You may want to also check your algorithm; it is possible that if curBall->high->high exists that curBall->high->high->low->low->low->high must also exist, but I don't see any reason (just looking at the code) that that would have to be true.

11. Originally Posted by tabstop
I'm not sure why this coming from TopCoder would restrict your ability to use a debugger, which is what you should be doing this whole time, to see exactly what line you are on when you crash and what the values of all your variables are.

You may want to also check your algorithm; it is possible that if curBall->high->high exists that curBall->high->high->low->low->low->high must also exist, but I don't see any reason (just looking at the code) that that would have to be true.
I don't know what kind of tools I have at my disposal in the TopCoder arena, really. My professor has a driver program, but whenever I try to compile the whole program, the compiler complains about things in his driver program. I'm going to a TA's office today to look into that.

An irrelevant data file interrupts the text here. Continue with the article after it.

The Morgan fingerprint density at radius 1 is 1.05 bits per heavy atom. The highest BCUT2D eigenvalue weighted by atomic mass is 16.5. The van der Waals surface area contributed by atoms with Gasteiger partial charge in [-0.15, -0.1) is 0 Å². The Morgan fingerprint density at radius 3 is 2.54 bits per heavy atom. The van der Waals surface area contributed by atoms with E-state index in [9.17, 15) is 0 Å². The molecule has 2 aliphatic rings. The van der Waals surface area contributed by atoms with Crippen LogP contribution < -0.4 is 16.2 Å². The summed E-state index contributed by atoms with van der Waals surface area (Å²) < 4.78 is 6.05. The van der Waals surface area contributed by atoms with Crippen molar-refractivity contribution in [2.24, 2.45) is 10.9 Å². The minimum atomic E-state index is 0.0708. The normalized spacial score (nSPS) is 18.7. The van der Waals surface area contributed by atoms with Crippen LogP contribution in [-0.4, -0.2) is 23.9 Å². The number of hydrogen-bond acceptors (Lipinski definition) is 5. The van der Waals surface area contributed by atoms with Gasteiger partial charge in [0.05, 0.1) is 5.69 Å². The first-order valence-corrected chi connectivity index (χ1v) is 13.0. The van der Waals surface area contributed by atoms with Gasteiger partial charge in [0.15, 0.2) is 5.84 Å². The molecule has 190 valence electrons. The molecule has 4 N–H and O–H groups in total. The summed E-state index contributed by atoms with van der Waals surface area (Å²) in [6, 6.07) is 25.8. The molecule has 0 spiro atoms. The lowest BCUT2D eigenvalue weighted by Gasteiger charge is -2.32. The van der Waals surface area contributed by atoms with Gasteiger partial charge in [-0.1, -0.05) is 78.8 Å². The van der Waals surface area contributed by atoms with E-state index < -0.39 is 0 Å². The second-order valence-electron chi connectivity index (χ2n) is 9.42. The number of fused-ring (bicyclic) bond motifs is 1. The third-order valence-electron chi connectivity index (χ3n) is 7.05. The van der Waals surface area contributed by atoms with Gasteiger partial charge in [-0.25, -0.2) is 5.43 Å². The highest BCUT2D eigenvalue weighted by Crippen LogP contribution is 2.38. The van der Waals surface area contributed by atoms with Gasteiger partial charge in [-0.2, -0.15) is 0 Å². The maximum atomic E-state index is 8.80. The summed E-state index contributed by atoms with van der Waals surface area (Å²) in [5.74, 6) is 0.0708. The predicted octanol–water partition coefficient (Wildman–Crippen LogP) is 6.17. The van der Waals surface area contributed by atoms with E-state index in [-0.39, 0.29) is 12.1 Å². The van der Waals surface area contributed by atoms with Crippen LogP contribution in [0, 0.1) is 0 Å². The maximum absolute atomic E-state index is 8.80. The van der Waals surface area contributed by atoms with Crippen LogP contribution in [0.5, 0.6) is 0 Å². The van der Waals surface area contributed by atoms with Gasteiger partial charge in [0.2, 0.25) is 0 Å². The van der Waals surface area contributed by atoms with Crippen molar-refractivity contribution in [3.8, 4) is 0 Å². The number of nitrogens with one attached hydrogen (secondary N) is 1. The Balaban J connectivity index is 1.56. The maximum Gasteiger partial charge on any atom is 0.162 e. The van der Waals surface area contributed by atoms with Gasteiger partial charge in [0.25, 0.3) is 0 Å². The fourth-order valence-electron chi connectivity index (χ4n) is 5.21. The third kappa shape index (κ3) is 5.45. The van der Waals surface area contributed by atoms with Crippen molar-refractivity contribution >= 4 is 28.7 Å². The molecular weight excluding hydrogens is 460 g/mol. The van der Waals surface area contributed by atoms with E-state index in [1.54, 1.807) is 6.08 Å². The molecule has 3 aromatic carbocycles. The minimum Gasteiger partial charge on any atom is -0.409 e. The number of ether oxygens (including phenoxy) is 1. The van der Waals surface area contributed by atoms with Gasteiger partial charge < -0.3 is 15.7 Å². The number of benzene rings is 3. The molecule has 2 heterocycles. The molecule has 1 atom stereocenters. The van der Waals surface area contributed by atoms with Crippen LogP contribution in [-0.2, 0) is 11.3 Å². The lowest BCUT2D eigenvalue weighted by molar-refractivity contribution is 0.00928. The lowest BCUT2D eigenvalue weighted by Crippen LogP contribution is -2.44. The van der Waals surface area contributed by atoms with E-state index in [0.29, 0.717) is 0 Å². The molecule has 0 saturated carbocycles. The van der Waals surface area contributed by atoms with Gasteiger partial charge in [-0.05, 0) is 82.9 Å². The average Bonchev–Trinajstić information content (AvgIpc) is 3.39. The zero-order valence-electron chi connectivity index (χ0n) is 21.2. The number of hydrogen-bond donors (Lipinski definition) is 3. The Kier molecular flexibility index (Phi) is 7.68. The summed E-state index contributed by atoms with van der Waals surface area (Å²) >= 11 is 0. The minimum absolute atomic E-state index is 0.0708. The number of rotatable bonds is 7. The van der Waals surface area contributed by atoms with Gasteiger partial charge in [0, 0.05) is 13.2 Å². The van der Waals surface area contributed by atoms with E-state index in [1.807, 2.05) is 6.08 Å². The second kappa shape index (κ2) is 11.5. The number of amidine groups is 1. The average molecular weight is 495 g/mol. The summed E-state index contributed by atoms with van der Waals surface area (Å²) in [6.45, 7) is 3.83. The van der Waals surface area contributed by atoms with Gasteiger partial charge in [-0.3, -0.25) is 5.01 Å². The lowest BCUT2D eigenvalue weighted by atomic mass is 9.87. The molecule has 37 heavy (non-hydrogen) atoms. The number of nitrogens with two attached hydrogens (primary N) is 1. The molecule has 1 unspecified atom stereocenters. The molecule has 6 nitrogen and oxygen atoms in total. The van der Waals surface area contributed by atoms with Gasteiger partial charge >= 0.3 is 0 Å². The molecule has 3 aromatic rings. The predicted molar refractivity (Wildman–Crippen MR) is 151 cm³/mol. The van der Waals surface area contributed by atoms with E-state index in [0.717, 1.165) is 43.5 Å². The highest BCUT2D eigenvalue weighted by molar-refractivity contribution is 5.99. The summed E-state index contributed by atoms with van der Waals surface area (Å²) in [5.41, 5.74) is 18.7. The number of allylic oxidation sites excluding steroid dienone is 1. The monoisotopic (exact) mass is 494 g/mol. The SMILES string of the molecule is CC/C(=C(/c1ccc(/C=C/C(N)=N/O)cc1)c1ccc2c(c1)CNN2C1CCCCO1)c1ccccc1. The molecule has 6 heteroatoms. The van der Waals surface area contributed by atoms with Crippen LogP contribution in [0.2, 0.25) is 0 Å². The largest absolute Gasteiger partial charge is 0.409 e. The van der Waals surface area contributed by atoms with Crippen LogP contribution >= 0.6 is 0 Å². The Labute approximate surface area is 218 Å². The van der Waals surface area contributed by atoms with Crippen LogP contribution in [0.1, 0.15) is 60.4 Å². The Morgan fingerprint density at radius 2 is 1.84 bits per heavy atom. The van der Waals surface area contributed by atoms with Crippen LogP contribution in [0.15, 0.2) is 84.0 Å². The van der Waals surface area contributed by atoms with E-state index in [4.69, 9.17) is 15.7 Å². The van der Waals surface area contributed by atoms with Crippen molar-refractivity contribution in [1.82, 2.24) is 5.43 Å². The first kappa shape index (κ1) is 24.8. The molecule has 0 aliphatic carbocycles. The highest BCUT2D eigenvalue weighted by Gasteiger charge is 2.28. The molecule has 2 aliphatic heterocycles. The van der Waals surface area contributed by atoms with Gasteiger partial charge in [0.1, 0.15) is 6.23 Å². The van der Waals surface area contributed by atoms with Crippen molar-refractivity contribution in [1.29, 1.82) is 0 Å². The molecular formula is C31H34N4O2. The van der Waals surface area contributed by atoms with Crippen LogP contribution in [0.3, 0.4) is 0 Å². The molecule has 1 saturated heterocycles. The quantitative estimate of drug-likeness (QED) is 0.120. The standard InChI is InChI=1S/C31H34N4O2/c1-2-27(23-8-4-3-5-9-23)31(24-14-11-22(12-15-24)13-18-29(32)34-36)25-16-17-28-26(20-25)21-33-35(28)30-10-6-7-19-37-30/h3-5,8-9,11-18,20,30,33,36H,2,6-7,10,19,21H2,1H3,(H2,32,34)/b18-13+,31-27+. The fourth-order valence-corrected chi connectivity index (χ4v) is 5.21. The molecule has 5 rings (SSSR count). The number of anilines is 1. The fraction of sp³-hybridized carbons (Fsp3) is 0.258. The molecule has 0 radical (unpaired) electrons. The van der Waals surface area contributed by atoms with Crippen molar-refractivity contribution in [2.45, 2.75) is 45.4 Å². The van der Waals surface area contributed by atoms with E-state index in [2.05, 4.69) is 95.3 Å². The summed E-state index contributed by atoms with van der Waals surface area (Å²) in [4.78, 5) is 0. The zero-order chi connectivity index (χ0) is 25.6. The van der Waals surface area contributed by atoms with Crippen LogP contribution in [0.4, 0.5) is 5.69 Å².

And thanks. I'm in the process of checking the algorithm now. I know that it fails on the first time through the function cvg(), assuming the number of valid guesses isn't 0. So, I'm working from there.

Edit: It appears that the algorithm is correct (at least, for the first input, which results in a segfault). I'll look into it more, just to be sure...

Edit2: Solved this segfault by adding this in the last for loop of cvg().
Code:
```        if(fit->second->high == NULL && fit->second->low == NULL)
{
continue;
}```
Now when I run through the gradescript, 47 out of 50 inputs come out valid. Two result in slightly incorrect values, and one results in a seg fault.
I'll come back to this part of the lab later (Only three points off, as opposed to 50 if I don't complete the other one...) to take a look at these errors.